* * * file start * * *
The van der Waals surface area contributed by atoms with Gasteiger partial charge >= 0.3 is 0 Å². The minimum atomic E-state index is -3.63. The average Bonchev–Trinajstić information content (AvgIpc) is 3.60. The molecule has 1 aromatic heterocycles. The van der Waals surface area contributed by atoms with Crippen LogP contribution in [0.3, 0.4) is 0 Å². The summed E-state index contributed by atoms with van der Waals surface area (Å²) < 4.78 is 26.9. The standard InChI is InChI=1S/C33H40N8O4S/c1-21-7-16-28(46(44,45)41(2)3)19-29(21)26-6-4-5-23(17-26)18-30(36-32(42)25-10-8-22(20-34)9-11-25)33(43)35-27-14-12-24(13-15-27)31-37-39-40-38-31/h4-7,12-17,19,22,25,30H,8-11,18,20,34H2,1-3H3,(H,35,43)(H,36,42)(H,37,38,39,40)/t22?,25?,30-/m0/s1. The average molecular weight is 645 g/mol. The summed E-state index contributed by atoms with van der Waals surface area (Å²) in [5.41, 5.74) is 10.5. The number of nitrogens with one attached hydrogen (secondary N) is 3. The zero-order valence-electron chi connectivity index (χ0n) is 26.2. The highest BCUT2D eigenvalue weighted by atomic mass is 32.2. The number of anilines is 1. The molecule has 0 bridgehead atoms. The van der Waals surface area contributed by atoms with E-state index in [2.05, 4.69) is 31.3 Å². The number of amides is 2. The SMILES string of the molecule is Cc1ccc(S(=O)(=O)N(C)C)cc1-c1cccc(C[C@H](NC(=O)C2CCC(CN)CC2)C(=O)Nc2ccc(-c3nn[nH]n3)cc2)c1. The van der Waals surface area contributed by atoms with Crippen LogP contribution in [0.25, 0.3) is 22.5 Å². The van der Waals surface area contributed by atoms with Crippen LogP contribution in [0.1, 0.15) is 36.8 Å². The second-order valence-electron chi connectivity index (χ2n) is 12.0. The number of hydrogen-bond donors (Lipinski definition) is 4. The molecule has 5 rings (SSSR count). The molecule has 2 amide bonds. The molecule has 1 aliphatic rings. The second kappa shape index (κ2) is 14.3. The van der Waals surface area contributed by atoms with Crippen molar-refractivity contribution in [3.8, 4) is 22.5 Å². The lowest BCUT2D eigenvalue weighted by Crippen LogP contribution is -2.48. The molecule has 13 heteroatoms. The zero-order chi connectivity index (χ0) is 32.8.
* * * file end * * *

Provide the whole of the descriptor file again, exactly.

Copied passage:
The van der Waals surface area contributed by atoms with Gasteiger partial charge >= 0.3 is 0 Å². The minimum atomic E-state index is -3.63. The average Bonchev–Trinajstić information content (AvgIpc) is 3.60. The molecule has 1 aromatic heterocycles. The van der Waals surface area contributed by atoms with Crippen LogP contribution in [0.3, 0.4) is 0 Å². The summed E-state index contributed by atoms with van der Waals surface area (Å²) < 4.78 is 26.9. The standard InChI is InChI=1S/C33H40N8O4S/c1-21-7-16-28(46(44,45)41(2)3)19-29(21)26-6-4-5-23(17-26)18-30(36-32(42)25-10-8-22(20-34)9-11-25)33(43)35-27-14-12-24(13-15-27)31-37-39-40-38-31/h4-7,12-17,19,22,25,30H,8-11,18,20,34H2,1-3H3,(H,35,43)(H,36,42)(H,37,38,39,40)/t22?,25?,30-/m0/s1. The average molecular weight is 645 g/mol. The summed E-state index contributed by atoms with van der Waals surface area (Å²) in [5.41, 5.74) is 10.5. The number of nitrogens with one attached hydrogen (secondary N) is 3. The zero-order valence-electron chi connectivity index (χ0n) is 26.2. The highest BCUT2D eigenvalue weighted by atomic mass is 32.2. The number of anilines is 1. The molecule has 0 bridgehead atoms. The van der Waals surface area contributed by atoms with E-state index in [2.05, 4.69) is 31.3 Å². The number of amides is 2. The SMILES string of the molecule is Cc1ccc(S(=O)(=O)N(C)C)cc1-c1cccc(C[C@H](NC(=O)C2CCC(CN)CC2)C(=O)Nc2ccc(-c3nn[nH]n3)cc2)c1. The van der Waals surface area contributed by atoms with Crippen LogP contribution in [0.25, 0.3) is 22.5 Å². The van der Waals surface area contributed by atoms with Crippen LogP contribution in [0.1, 0.15) is 36.8 Å². The second-order valence-electron chi connectivity index (χ2n) is 12.0. The number of hydrogen-bond donors (Lipinski definition) is 4. The molecule has 5 rings (SSSR count). The molecule has 2 amide bonds. The molecule has 1 aliphatic rings. The second kappa shape index (κ2) is 14.3. The van der Waals surface area contributed by atoms with Crippen molar-refractivity contribution in [3.8, 4) is 22.5 Å². The lowest BCUT2D eigenvalue weighted by Crippen LogP contribution is -2.48. The molecule has 13 heteroatoms. The zero-order chi connectivity index (χ0) is 32.8.